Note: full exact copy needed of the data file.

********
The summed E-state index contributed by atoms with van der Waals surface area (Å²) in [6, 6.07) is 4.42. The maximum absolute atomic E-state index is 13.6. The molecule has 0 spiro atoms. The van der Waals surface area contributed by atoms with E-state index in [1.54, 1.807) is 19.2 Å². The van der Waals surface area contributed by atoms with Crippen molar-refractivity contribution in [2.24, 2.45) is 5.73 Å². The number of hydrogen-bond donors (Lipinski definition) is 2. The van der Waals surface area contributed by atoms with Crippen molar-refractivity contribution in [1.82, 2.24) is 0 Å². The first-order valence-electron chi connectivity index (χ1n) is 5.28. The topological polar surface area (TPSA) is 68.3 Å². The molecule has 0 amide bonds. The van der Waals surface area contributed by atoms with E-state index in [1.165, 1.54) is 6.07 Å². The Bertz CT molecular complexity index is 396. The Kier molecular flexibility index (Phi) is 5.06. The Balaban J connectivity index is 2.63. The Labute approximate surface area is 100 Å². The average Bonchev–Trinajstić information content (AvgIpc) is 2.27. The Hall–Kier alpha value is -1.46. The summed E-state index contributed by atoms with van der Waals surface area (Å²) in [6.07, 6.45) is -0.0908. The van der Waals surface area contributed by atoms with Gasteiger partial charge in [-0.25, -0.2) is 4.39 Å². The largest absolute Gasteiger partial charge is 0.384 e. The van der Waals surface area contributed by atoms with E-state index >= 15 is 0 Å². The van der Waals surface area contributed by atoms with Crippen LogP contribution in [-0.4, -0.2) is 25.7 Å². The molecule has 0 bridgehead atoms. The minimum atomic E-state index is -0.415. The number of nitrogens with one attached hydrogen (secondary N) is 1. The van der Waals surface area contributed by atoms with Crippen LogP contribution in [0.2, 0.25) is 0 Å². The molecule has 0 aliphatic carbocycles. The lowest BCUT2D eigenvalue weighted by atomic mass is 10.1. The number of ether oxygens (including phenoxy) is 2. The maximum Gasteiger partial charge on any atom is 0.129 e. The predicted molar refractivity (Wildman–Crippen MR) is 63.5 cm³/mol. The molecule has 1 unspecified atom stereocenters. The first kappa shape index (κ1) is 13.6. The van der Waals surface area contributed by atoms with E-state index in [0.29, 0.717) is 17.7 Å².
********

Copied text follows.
The summed E-state index contributed by atoms with van der Waals surface area (Å²) in [6, 6.07) is 4.42. The maximum absolute atomic E-state index is 13.6. The molecule has 0 spiro atoms. The van der Waals surface area contributed by atoms with E-state index in [1.54, 1.807) is 19.2 Å². The van der Waals surface area contributed by atoms with Crippen molar-refractivity contribution in [2.24, 2.45) is 5.73 Å². The number of hydrogen-bond donors (Lipinski definition) is 2. The van der Waals surface area contributed by atoms with Crippen molar-refractivity contribution in [1.82, 2.24) is 0 Å². The first-order valence-electron chi connectivity index (χ1n) is 5.28. The topological polar surface area (TPSA) is 68.3 Å². The molecule has 0 amide bonds. The van der Waals surface area contributed by atoms with E-state index in [1.165, 1.54) is 6.07 Å². The Bertz CT molecular complexity index is 396. The Kier molecular flexibility index (Phi) is 5.06. The Balaban J connectivity index is 2.63. The Labute approximate surface area is 100 Å². The average Bonchev–Trinajstić information content (AvgIpc) is 2.27. The Hall–Kier alpha value is -1.46. The summed E-state index contributed by atoms with van der Waals surface area (Å²) in [6.07, 6.45) is -0.0908. The van der Waals surface area contributed by atoms with Gasteiger partial charge in [-0.25, -0.2) is 4.39 Å². The largest absolute Gasteiger partial charge is 0.384 e. The van der Waals surface area contributed by atoms with E-state index >= 15 is 0 Å². The van der Waals surface area contributed by atoms with Crippen LogP contribution in [-0.4, -0.2) is 25.7 Å². The molecule has 0 bridgehead atoms. The minimum atomic E-state index is -0.415. The number of nitrogens with one attached hydrogen (secondary N) is 1. The van der Waals surface area contributed by atoms with Crippen LogP contribution in [0.2, 0.25) is 0 Å². The molecule has 0 aliphatic carbocycles. The lowest BCUT2D eigenvalue weighted by atomic mass is 10.1. The number of ether oxygens (including phenoxy) is 2. The maximum Gasteiger partial charge on any atom is 0.129 e. The predicted molar refractivity (Wildman–Crippen MR) is 63.5 cm³/mol. The molecule has 1 unspecified atom stereocenters. The first kappa shape index (κ1) is 13.6. The van der Waals surface area contributed by atoms with E-state index in [0.29, 0.717) is 17.7 Å².